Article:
previous next

Immense Exertions of Rome

The conclusion, then, is that those who put themselves in the power of the enemy from want of proper precaution deserve blame; but those who use every practicable precaution not so: for to trust absolutely no one is to make all action impossible; but reasonable action, taken after receiving adequate security, cannot be censured. Adequate securities are oaths, children, wives, and, strongest of all, a blameless past. To be betrayed and entrapped by such a security as any of these is a slur, not on the deceived, but on the deceiver. The first object then should be to seek such securities as it is impossible for the recipient of the confidence to evade; but since such are rare, the next best thing will be to take every reasonable precaution one's self: and then, if we meet with any disaster, we shall at least be acquitted of wrong conduct by the lookers on. And this has been the case with many before now: of which the most conspicuous example, and the one nearest to the times on which we are engaged, will be the fate of Achaeus. He omitted no possible precaution for securing his safety, but thought of everything that it was possible for human ingenuity to conceive: and yet he fell into the power of his enemies.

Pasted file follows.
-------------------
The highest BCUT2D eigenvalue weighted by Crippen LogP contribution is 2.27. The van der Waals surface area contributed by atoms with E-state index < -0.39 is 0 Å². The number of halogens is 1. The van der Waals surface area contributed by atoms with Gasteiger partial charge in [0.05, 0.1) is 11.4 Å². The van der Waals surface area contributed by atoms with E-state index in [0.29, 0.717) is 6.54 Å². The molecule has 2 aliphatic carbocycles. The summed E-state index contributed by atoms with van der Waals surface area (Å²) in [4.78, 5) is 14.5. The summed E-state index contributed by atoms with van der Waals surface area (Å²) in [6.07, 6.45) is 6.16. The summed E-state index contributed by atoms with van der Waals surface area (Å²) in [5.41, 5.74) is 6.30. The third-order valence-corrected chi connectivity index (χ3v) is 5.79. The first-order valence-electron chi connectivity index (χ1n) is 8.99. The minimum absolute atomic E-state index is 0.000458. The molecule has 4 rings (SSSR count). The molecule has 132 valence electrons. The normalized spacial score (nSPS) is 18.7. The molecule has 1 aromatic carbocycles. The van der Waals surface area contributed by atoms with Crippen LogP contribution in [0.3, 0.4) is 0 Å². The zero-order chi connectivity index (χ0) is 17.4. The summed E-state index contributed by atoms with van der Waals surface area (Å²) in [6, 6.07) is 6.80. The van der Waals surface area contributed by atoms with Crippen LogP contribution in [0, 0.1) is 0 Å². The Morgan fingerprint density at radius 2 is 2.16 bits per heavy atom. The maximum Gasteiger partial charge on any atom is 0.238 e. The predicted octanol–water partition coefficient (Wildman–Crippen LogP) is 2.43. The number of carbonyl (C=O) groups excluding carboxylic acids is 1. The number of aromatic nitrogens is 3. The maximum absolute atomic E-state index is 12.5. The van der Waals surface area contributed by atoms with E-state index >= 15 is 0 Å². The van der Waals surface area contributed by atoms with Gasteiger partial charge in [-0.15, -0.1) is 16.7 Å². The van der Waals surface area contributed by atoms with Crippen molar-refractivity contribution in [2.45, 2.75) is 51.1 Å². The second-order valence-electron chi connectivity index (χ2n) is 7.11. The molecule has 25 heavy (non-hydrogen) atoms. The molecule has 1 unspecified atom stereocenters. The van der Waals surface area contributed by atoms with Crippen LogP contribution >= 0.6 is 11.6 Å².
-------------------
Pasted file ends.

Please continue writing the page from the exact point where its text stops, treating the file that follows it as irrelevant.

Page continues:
Betrayal of Achaeus by Bolis. See infra, ch. 17-23.
In this instance his misfortune procured the pity and pardon of the outside world for the victim, and nothing but disparagement and loathing for the successful perpetrators. . . .

Creative Commons License
This work is licensed under a Creative Commons Attribution-ShareAlike 3.0 United States License.

An XML version of this text is available for download, with the additional restriction that you offer Perseus any modifications you make. Perseus provides credit for all accepted changes, storing new additions in a versioning system.

load focus Greek (Theodorus Büttner-Wobst after L. Dindorf, 1893)
hide Places (automatically extracted)

View a map of the most frequently mentioned places in this document.

Sort places alphabetically, as they appear on the page, by frequency
Click on a place to search for it in this document.
Rome (Italy) (1)

Download Pleiades ancient places geospacial dataset for this text.

hide References (2 total)
  • Commentary references to this page (1):
    • Titus Livius (Livy), Ab urbe condita libri, erklärt von M. Weissenborn, books 43-44, commentary, 43.19
  • Cross-references to this page (1):
    • A Dictionary of Greek and Roman Antiquities (1890), SAMBU´CA
hide Display Preferences
Greek Display:
Arabic Display:
View by Default:
Browse Bar: